The Y2K Issue, for Better--or for Worse
Much is being said about the cost of the Y2K problem, estimated at $1 trillion (''Y2K is worse than anyone thought,'' News: Analysis & Commentary, Dec. 14). It would be interesting to compare this figure with other technology-induced costs we live with every day: loss of work hours driving to work and/or in traffic jams; medical costs caused by pollution, use of pesticides; the recent ''natural disasters'' that appear to have been caused by man's activities. I wouldn't be surprised if these costs were bigger than the Y2K cost. Also, the Y2K problem is a one-time problem; the other ones are permanent or recurring.
An analogous situation existed in Germany and Japan after World War II. Factories ruined by bombardment had to be rebuilt from scratch, with newer equipment replacing antiquated and inefficient earlier investments that prior management had been reluctant to scrap. This contributed to the ''economic miracle'' in both countries.
Charles J. Bodenstab
First, most organizations will be ready for Y2K. For the relatively few organizations that are not properly preparing, the Millennium Bug will lead to their disappearance through failure or mergers. Such an ''economic cleansing'' is what is needed to spur innovation and weed out inefficient operations. Second, the Millennium Bug is forcing organizations to become more creative in managing information technology. This is leading to unexpected benefits--for example, better information-security and cost-management systems.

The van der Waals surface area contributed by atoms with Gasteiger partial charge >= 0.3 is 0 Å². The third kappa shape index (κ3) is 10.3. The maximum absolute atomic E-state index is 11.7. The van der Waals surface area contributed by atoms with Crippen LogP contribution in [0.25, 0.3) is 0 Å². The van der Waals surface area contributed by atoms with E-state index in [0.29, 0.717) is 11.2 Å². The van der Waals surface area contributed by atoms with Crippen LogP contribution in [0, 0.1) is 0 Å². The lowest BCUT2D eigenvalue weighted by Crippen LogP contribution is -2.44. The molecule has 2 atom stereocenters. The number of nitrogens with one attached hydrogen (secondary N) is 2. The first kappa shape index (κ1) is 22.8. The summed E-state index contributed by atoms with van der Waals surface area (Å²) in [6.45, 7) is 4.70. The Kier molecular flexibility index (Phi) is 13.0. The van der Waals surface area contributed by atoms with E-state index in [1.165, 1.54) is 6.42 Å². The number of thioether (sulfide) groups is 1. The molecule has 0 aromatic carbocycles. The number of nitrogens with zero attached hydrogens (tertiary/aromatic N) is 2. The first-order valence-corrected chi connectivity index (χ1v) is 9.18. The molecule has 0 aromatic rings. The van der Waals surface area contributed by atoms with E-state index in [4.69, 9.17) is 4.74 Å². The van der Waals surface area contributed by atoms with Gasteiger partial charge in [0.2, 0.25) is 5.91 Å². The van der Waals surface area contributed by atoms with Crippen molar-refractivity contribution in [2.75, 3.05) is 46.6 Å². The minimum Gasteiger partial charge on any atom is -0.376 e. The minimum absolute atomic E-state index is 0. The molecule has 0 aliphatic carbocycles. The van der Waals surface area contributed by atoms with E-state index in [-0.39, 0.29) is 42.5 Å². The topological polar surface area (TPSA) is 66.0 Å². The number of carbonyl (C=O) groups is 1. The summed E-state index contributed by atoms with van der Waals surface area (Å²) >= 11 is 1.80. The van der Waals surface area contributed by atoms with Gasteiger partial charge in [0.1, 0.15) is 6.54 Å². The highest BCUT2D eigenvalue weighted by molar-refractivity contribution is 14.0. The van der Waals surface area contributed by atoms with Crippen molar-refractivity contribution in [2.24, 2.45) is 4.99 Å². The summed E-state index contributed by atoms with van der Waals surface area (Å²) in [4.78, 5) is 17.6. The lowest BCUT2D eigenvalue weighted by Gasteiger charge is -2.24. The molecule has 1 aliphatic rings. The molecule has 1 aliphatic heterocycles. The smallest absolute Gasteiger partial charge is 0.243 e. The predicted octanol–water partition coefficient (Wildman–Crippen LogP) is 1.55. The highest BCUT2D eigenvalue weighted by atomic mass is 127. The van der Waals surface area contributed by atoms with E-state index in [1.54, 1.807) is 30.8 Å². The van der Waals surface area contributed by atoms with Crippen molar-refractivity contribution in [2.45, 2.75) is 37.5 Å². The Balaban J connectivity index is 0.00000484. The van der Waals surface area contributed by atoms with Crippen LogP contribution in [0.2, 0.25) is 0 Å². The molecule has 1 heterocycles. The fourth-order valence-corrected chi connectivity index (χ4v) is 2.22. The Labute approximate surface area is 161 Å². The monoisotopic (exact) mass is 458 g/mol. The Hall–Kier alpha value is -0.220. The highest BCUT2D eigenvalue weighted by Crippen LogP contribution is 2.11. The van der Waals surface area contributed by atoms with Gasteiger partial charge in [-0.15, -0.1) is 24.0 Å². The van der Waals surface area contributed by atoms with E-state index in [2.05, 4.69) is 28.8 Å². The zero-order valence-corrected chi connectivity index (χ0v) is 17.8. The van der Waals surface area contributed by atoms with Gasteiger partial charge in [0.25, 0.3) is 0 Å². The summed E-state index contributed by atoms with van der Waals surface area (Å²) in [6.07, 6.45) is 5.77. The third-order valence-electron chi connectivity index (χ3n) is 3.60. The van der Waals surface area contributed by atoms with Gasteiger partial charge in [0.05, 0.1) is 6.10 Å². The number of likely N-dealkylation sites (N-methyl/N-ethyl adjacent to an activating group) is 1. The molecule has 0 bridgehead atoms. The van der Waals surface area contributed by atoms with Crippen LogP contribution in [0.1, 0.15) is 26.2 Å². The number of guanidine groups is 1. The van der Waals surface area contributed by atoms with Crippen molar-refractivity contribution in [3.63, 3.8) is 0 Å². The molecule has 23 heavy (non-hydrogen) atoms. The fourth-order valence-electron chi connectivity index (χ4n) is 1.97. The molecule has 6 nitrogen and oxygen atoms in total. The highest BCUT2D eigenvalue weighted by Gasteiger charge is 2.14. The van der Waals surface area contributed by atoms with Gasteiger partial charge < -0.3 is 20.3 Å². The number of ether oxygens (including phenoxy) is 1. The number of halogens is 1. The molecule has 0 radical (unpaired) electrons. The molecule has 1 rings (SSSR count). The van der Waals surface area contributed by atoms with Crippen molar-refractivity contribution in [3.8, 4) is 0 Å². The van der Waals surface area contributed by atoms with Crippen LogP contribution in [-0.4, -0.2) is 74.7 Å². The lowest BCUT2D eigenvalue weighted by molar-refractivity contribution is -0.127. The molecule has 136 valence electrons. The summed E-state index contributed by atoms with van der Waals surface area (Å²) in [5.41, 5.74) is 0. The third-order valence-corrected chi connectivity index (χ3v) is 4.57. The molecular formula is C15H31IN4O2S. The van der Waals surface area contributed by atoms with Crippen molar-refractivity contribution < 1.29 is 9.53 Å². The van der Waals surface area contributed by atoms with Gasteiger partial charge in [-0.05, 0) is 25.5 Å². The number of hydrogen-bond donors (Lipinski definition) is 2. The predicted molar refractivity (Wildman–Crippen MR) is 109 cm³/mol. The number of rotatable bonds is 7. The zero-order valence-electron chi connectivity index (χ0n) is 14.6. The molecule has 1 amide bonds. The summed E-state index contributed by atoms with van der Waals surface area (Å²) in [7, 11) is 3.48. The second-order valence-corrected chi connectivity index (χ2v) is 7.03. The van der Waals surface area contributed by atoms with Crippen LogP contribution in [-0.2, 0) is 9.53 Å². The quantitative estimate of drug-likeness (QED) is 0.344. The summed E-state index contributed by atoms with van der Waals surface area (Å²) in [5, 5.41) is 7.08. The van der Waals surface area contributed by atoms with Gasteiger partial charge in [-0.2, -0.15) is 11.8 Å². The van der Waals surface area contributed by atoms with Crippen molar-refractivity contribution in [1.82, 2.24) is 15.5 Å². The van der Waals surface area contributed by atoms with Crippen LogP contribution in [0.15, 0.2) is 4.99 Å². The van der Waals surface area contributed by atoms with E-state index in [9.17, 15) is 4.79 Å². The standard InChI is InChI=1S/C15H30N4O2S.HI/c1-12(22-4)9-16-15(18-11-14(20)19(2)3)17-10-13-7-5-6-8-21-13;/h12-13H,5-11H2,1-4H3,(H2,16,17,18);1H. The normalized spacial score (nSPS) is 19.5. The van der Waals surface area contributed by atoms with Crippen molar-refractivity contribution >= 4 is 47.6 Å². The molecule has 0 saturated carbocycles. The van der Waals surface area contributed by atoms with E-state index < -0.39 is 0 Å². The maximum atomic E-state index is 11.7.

Third, the Millennium Bug is helping bring about closer economic ties among world economies. Evidence of how the Y2K issue is fostering international harmony can be seen in a recent U.N. resolution that deals with issues of cooperation in solving the Millennium Bug. Although the costs of preparing for Y2K are significant, and some glitches are likely to occur, we predict that by the spring of 2000, the massive benefits of Y2K will become apparent to investors, corporate leaders, consumers, and politicians.
Lawrence A. Gordon
Some of the problems that may be encountered: The media on which the data are stored cannot be read by new year 2000-compliant software; the computer and/or operating system can no longer run the ''old'' software needed to access the data; the software package works but treats dates as being in the current century (so a report intended to look at data from 1/1/1998 through 12/31/1998 finds no records, as the dates are treated as 1/1/2998 through 12/31/2998).
We discovered this ''beyond Y2K'' problem in the course of launching a service to provide access to old financial data. We consulted with many financial operations and asked 10 large companies that had replaced their software whether they had dealt with the above. The universal reaction was unprintable!
Updated Dec. 30, 1998 by bwwebmaster
Copyright 1999, Bloomberg L.P.